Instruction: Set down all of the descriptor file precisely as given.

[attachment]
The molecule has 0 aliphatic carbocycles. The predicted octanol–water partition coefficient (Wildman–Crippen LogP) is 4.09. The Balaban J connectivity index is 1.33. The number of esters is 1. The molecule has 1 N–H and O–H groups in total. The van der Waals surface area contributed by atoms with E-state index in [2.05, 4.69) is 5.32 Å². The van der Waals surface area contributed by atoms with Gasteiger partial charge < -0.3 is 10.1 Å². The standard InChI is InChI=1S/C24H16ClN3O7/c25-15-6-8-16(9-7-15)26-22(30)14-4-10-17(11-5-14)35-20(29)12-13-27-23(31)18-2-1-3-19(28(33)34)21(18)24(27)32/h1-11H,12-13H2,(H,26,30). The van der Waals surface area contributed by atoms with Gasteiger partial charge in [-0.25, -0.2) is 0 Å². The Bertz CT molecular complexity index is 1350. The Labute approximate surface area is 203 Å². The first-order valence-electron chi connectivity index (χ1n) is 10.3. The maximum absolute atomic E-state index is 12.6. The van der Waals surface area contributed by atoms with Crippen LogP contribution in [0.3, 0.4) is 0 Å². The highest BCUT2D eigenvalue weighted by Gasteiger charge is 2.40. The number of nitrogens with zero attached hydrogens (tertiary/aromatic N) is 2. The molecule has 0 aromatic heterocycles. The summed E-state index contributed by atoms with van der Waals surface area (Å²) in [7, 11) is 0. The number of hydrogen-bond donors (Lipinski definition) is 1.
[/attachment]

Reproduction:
The molecule has 0 aliphatic carbocycles. The predicted octanol–water partition coefficient (Wildman–Crippen LogP) is 4.09. The Balaban J connectivity index is 1.33. The number of esters is 1. The molecule has 1 N–H and O–H groups in total. The van der Waals surface area contributed by atoms with E-state index in [2.05, 4.69) is 5.32 Å². The van der Waals surface area contributed by atoms with Gasteiger partial charge < -0.3 is 10.1 Å². The standard InChI is InChI=1S/C24H16ClN3O7/c25-15-6-8-16(9-7-15)26-22(30)14-4-10-17(11-5-14)35-20(29)12-13-27-23(31)18-2-1-3-19(28(33)34)21(18)24(27)32/h1-11H,12-13H2,(H,26,30). The van der Waals surface area contributed by atoms with Gasteiger partial charge in [-0.25, -0.2) is 0 Å². The Bertz CT molecular complexity index is 1350. The Labute approximate surface area is 203 Å². The first-order valence-electron chi connectivity index (χ1n) is 10.3. The maximum absolute atomic E-state index is 12.6. The van der Waals surface area contributed by atoms with Crippen LogP contribution in [0.3, 0.4) is 0 Å². The highest BCUT2D eigenvalue weighted by Gasteiger charge is 2.40. The number of nitrogens with zero attached hydrogens (tertiary/aromatic N) is 2. The molecule has 0 aromatic heterocycles. The summed E-state index contributed by atoms with van der Waals surface area (Å²) in [7, 11) is 0. The number of hydrogen-bond donors (Lipinski definition) is 1.